“Day three is over here in Malmö and we have had another busy programme of rehearsals! As always we have our summary packed full of articles and of course our headlines video.”

 

 

The winner takes it all
Naturally one of the things that concentrates peoples’ minds in the lead-up to The Eurovision SongContest, indeed any contest, is who has a good chance of winning.

The Big Six – UK, Spain, Germany, France, Sweden and Italy – are automatically into the Grand Final on Saturday 18 May, which will be hosted by a lone host this year Petra Mede (Sweden’s 2011 entrant Eric Saade will host the green room on Grand Final night) with 20 other places leftover for the 33 countries competing in the elimination rounds.

An unofficial poll on wiwibloggs.com, one of the best Eurovision sites out there, had this to say about who was in the lead on 7 May:

Semi-final 1 (Tuesday 14 May 2013)
“When we last checked in on 15 April,  Serbia’s Moje 3 had a 70-vote lead over Anouk. Today they remain in first place, but, following a strong first rehearsal, Anouk has narrowed that lead to just 60 votes. (Serbia’s Moje 3 had not yet rehearsed at the time of publishing this article). Denmark remains in third position. Belarus’ Alyona Lanskaya—who will emerge from a giant disco ball on stage—has climbed from 12th position on 15 April to fourth today. Ukraine, Ireland, Austria, Slovenia, Moldova and Montenegro round out the top 10.”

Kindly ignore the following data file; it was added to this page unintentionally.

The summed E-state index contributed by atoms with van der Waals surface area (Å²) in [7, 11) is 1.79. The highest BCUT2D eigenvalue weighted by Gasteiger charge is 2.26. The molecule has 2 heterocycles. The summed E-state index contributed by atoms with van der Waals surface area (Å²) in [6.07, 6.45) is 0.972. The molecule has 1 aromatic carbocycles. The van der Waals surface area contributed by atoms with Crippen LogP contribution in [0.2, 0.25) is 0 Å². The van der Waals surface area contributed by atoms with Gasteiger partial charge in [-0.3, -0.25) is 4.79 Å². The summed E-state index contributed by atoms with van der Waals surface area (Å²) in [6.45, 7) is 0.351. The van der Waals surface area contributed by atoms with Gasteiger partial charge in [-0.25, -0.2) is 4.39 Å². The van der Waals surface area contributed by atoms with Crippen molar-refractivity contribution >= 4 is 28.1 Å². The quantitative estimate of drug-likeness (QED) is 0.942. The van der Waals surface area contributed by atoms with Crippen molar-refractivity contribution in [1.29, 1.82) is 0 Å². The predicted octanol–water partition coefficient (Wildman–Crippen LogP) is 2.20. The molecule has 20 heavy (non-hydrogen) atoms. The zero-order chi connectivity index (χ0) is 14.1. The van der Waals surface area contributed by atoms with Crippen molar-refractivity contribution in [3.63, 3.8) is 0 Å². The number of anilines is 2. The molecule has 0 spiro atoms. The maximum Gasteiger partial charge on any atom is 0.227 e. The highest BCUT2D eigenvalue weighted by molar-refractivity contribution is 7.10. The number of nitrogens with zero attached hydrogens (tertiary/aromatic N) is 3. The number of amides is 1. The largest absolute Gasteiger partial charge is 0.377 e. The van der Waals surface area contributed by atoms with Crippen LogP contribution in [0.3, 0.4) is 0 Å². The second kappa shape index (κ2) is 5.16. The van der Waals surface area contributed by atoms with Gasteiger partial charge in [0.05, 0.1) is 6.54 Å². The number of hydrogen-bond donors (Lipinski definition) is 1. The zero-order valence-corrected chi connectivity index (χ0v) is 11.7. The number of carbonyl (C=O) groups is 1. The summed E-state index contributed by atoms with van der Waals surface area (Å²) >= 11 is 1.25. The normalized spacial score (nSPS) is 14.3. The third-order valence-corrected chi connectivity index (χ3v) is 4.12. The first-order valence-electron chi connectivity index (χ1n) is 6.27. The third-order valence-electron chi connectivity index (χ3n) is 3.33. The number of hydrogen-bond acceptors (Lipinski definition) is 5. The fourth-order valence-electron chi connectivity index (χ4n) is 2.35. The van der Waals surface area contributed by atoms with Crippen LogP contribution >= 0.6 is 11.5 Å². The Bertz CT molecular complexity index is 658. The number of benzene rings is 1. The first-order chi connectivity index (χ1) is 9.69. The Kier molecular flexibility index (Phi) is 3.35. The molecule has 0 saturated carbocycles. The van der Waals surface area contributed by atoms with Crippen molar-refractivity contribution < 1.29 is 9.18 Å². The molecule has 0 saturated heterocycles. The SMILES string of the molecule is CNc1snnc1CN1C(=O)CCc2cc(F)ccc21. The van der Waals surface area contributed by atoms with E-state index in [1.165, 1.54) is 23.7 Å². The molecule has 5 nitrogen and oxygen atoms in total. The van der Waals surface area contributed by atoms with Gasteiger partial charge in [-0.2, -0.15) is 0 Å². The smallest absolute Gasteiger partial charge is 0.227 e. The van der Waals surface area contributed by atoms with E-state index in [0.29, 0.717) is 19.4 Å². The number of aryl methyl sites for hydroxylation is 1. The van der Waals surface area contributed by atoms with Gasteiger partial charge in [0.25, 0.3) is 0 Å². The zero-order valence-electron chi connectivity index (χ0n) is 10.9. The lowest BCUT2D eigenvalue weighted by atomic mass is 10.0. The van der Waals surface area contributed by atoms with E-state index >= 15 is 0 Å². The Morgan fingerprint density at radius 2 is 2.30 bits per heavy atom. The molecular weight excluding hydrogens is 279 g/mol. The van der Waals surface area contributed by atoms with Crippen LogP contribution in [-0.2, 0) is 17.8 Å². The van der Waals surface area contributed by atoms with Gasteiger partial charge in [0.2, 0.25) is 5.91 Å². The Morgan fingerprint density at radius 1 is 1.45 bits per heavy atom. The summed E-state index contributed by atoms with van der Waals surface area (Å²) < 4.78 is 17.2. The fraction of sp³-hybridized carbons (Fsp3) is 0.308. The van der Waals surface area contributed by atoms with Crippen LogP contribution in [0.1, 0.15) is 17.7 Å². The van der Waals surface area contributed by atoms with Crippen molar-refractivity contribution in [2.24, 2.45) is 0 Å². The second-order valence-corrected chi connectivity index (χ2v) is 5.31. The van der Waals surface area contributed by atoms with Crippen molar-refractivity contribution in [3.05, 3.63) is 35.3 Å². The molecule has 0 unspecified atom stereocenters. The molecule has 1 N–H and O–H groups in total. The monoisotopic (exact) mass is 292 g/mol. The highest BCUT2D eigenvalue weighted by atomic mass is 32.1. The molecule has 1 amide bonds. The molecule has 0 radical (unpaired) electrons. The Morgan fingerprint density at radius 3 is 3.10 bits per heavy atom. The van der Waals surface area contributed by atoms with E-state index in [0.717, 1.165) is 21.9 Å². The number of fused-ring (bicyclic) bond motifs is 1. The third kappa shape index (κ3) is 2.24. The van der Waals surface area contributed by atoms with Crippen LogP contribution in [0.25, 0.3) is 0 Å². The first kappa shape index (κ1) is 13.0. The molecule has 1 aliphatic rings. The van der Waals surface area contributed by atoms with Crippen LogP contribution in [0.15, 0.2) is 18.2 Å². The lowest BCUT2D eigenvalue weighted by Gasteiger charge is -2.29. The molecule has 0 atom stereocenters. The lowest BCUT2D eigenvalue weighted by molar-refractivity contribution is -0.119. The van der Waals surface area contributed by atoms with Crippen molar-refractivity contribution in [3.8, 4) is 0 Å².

Anouk, The Netherlands is one of my favourites and I am glad to see she is well up among the leaders (image via eurovision.tv)

 

Semi-final 2 (Thursday 16 May 2013)
“Romania’s Cezar Ouatu has extended his lead and now has more than twice as many votes as Malta’s Gianluca Bezzina. Malta has continued to climb steadily with our readers. When we last checked in on 15 April, he was in third position behind Norway’s Margaret Berger. But he’s knocked her down to third.

San Marino’s Valentina Monetta remains in fourth (though she currently leads with the Wiwi Jury). Greece, Finland, Switzerland, Azerbaijan, Israel and Latvia round out our top 10. According to our poll, the following countries will be eliminated: Bulgaria, Georgia, Iceland, FYR Macedonia, Hungary, Albania and Armenia. Georgia will qualify.”

You can read all about who is where in the rankings here.

Getting judged (and voting)
Eurovision’s voting system, which seems to get tweaked every year but which has largely been in place since 1975 – it is currently a 50/50 combination of public votes and juries made up of industry professionals – can be hard to decipher.

It can also drive you to drink as you wait, at the end of the final night’s performances, for every single country in the European Broadcasting Union (EBU) to declare their 10, 11 and 12 point votes live on television (all the smaller point allocations are automatically entered into the system).

So the SBS Eurovisionary, comedian Marcel Lucont has been hard at work deciphering it for you at sbs.com.au:

 

 

You can also see his analysis of the contest as a whole here.

* So c’est tout for now – all you need to do is fire up your wind machine, scatter glitter like eye-blindinlg bright autumn leaves and pour a glass or 300 of vodka and wait for the LED screens to spring to life announcing the return of Eurovision to our sadly camp-deprived lives.